One day, not knowing what else to do, Donald pulled her hair right after she had pulled her sisters.

She cried, and seemed to be in shock that her dad had done such a terrible thing to her. She ran to her mom for sympathy and was given none. After that, she stopped pulling her sister’s hair.

Sometimes we don’t understand what we have done or what we are doing to someone else until that same thing is done to us. This isn’t meant to be a punishment. It’s meant to teach us a valuable lesson.

“Don’t pull your sister’s hair because it hurts her,” wasn’t getting the message across.
Actually having her own hair pulled helped her to understand what she was really doing. She experienced that pain for herself, and she finally stopped. One might say that she gained a little empathy from the experience, and of course, the fear that her hair would be pulled if she pulled her sister’s hair again probably played a role in that too. At any rate, she got a taste of what it felt like. She didn’t like it. And so she stopped.

That is the role of karma.

It reflects our actions back to us in the form of lessons so we can either say, “That sucked. I shouldn’t do that to other people.” OR “That was awesome! I should do more of that.” Which brings us to the next topic of karma.

The Rewards of Karma

Since we have seen that karma doesn’t really punish us, it only gives us lessons, it stands to reason that karma doesn’t reward us either.

Let’s go back to that story with your friend. What if, instead of stealing your idea, she helped you to write the play? What if she went a step further and helped you to get it into the hands of someone who wanted to produce it? I think we can agree that this would be a very enjoyable experience. Now, the rules of karma have changed for this person.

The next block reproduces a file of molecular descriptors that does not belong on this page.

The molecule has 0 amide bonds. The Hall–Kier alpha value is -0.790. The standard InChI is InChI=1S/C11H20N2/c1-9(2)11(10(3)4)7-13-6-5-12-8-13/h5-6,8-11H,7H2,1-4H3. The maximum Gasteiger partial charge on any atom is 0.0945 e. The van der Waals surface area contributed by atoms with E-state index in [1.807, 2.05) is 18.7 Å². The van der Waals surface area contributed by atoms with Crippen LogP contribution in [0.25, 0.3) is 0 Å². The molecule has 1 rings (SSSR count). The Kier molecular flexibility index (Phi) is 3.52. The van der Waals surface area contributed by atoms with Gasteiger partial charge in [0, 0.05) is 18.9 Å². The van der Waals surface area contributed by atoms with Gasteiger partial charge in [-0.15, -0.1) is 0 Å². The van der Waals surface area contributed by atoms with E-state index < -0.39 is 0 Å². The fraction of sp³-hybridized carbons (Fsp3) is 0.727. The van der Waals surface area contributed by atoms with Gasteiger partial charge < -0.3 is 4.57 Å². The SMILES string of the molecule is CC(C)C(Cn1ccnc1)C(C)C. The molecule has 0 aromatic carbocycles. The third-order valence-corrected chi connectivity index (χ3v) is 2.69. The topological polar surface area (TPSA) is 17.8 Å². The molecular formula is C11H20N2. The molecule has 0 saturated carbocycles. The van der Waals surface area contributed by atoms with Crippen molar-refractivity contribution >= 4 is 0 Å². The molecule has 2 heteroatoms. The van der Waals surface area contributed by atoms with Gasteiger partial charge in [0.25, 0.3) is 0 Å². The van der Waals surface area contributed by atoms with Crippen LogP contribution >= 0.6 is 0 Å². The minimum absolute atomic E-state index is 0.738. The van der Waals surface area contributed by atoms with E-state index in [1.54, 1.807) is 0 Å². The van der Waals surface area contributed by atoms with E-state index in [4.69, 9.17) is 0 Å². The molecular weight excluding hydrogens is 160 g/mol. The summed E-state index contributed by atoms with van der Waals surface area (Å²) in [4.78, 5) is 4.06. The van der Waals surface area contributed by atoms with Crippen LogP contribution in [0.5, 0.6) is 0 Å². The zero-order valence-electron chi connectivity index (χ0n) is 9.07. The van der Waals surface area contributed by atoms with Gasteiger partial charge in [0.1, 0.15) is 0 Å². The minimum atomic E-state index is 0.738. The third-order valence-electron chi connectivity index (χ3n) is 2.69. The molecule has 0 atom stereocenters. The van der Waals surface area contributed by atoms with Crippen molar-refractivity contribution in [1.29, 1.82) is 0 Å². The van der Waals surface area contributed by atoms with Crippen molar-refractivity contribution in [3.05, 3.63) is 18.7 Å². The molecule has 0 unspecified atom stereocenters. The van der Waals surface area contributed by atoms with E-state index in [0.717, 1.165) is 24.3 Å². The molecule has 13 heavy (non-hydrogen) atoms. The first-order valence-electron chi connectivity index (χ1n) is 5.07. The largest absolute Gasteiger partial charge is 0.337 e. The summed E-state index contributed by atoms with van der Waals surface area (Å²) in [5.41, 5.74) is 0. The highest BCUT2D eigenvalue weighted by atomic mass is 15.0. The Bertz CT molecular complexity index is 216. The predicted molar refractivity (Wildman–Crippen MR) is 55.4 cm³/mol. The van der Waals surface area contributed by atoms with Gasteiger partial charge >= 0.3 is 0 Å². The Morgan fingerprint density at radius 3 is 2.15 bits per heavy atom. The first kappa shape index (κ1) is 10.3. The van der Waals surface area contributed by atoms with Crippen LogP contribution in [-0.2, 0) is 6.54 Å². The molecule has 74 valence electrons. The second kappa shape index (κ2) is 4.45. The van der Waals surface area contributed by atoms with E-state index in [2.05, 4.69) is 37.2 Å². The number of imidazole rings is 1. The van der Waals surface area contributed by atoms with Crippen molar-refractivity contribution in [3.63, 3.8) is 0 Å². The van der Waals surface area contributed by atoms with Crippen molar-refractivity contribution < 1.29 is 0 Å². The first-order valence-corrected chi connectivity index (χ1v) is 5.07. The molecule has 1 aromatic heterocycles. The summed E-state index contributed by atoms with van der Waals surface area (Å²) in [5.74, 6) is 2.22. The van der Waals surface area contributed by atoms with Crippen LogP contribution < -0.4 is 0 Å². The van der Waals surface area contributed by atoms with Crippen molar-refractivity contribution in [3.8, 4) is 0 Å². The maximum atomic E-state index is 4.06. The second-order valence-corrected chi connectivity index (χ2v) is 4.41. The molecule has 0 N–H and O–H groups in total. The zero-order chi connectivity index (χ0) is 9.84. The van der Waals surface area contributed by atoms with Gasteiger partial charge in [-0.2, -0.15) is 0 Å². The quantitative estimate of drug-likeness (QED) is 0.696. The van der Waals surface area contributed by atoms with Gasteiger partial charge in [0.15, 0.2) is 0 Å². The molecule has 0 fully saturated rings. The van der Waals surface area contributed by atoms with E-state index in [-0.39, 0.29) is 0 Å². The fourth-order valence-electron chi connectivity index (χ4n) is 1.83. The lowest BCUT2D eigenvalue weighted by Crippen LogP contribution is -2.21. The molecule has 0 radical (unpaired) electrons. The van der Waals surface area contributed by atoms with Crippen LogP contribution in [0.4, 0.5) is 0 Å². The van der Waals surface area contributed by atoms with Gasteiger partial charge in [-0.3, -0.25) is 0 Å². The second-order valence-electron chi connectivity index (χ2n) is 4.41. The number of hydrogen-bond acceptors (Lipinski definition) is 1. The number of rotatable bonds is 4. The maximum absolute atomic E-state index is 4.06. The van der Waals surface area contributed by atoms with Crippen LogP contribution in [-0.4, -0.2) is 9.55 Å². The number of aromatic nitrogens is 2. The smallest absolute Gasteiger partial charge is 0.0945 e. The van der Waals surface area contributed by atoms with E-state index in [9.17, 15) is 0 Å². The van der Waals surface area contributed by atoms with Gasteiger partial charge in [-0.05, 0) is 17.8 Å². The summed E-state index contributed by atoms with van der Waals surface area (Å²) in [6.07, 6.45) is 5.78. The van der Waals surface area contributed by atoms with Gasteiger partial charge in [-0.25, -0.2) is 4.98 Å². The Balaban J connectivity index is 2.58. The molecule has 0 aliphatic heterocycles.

Instead of being met with a terrible fate of betrayal and having something stolen from her, karma will repay her by delivering encouragement and help to her when she decides to work on a project that is important to her.

Karma does not reward or punish. It simply allows you to be on the receiving end of absolutely every intention that you put out there.

Do All Of Our Experiences Have Karmic Ties?

In a word, yes.

Karmic lessons that have not had a chance to play out in one life time will play out in another.

There was once an Emperor who was very selfish. He didn’t care about the people in his kingdom, he only cared about the well being of himself and his family. If he received word that the people in his kingdom were starving, he would do nothing to ease their suffering, even if the royal storehouse had more than enough food to feed everyone.

As an Emperor, he was nearly untouchable, and his death was painless. He simply fell asleep one night, and never woke up.

Since this Emperor was untouchable in that lifetime, it was hard for the laws of karma to deliver that experience back to him. When he was reincarnated, he was birthed into a family that was destitute. He was often hungry as a child, and as an adult, he found it hard to find work, and to provide for his basic needs.

“Why are the gods so cruel to me? What crime have I committed? What have I done to deserve this?”

He had no recollection of his former life. He didn’t know he had been a ruler in the past, therefore this lifetime wasn’t about punishment. It was about learning the lesson.